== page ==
We headed back to Dongmen Station to try and queue up for some xiao long bao at the original location of Din Tai Fung. However, the line was still TOO LONG even at 4 PM. We knew it would take us a couple of hours just to get inside, so we passed on it and headed to Yongkang Street once again. Yongkang Street has tons of hole in the wall restaurants to choose from, and we knew we weren’t going to get hungry here.
We saw the sign that this was CNN’s best beef noodles in Taipei and we decided to check it out. My favorite beef noodles was the bun bo hue that I had when I went to Hue in Vietnam (which was slightly better than the one I had in Ho Chi Minh). Their beef noodles were special because they put tomatoes in it, and the homemade noodles were thick and would definitely not get soggy no matter how long it takes you to consume the noodles. You can simply pick up side dished from a table and they would add it to your bill after your meal. Personally, I feel like this bowl of noodles would count as a meal already because there was nothing light about it. Although it tasted great, I couldn’t finish all the noodles because it was quite filling. I did enjoy eating kimchi with it because I feel like the kimchi gives more dimension to an otherwise savory soup. You know what I mean?
Another one on CNN’s list of Taiwanese food they can’t live without is the mango smoothie. I’m not quite sure where this particular dish comes from because I feel like all the countries in Asia have a similar version of this dessert. The Philippines has halo halo, Singapore/Malaysia has ice kachang, Japan has kakigori, and Korea has bingsu. So it’s a bit hard to determine which country started the shaved ice craze first. But one thing is for sure, the mango smoothie from Smoothie House is not for a solo traveler (unless you plan on getting brain freeze for hours). Maybe it’s just us (because let’s face it, we already ate A LOT within the day), but one serving was enough for the four of us. We did see a lot of couples and groups of friends sharing a bowl.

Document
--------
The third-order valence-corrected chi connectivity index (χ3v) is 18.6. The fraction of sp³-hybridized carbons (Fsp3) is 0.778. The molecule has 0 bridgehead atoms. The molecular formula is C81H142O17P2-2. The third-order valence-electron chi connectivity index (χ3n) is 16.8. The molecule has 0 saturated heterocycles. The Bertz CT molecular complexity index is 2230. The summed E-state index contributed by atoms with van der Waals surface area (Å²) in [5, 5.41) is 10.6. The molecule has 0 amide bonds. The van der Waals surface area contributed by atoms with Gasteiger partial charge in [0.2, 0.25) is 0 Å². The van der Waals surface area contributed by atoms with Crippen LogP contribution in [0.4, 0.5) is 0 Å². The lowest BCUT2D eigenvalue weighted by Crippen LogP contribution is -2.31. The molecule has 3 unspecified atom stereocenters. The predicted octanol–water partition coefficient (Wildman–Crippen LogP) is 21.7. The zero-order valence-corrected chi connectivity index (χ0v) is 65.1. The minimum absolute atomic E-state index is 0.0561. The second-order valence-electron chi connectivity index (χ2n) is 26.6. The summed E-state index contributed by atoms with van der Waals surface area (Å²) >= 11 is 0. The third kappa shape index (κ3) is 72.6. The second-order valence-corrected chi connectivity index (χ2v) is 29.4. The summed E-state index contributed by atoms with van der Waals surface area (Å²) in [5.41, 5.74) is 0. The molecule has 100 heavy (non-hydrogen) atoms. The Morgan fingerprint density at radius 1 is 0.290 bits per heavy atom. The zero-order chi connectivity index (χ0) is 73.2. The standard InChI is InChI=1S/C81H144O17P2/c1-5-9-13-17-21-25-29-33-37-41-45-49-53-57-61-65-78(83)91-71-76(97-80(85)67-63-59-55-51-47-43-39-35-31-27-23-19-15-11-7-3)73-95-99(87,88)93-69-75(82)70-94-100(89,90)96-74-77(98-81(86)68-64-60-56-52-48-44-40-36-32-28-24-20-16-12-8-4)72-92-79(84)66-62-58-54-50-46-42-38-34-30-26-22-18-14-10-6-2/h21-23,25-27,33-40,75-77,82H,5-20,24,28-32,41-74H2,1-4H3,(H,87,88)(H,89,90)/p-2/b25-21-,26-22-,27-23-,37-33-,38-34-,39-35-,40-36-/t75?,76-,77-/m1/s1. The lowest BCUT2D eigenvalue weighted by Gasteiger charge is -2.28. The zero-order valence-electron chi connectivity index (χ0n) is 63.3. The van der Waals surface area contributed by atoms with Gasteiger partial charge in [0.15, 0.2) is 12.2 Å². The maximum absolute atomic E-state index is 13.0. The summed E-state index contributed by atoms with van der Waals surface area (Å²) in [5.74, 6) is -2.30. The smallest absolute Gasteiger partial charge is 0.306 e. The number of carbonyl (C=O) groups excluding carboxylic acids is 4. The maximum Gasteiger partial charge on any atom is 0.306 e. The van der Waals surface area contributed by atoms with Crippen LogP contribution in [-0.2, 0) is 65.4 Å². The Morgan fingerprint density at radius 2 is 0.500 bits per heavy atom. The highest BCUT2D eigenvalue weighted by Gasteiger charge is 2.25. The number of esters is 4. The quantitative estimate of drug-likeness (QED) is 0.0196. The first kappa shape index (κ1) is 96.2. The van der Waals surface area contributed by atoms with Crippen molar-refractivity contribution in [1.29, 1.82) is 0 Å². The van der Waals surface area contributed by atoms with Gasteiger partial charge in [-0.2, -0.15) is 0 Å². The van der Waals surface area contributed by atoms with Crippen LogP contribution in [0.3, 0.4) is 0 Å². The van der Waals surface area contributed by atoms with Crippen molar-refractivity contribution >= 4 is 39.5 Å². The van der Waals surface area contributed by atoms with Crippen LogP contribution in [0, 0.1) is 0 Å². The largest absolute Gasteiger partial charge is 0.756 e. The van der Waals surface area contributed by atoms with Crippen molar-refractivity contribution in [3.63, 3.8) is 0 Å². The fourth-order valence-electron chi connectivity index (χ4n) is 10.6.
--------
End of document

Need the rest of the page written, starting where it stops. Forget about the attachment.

We wanted to burn at least a bit of the food we consumed that day, so we walked around the area some more. There was surprisingly a lot of shops that were solely dedicated to umbrellas, which was weird in itself but it does make sense because Taiwan is also a tropical country. Rain showers occur so frequently that it’s best to be prepared by having a foldable umbrella in your bag (if you’re like me who hates having to carry around a huge umbrella).
We eventually found our way to the airport in time for our original check-in time, only to find out that our flight has been moved back a couple of hours. Ugh. I haven’t really felt the festive spirit that December brings and flying out during the holidays have made it harder to get that feeling back. We ended up in the airport’s food court (that closes early and is not 24 hours) and had our last full meal in Taiwan. I was so tired that I couldn’t wait for our two-hour flight back home and passed out at the boarding gate’s waiting area. One of the things that also sucked was that none of the stores after immigration were open since our flight was pushed back, and the check-in gate opened later than we expected. I knew there was a bookstore inside the airport that sold snow globes (what I buy for myself in every trip), but I ended up with none. Anyone heading to Taipei that can buy me one? Haha!
And that concludes my 2017 posts! It’s weird that it took me until almost mid-February to finish this but I’m hoping that I get better at documenting my trips this 2018. 🙂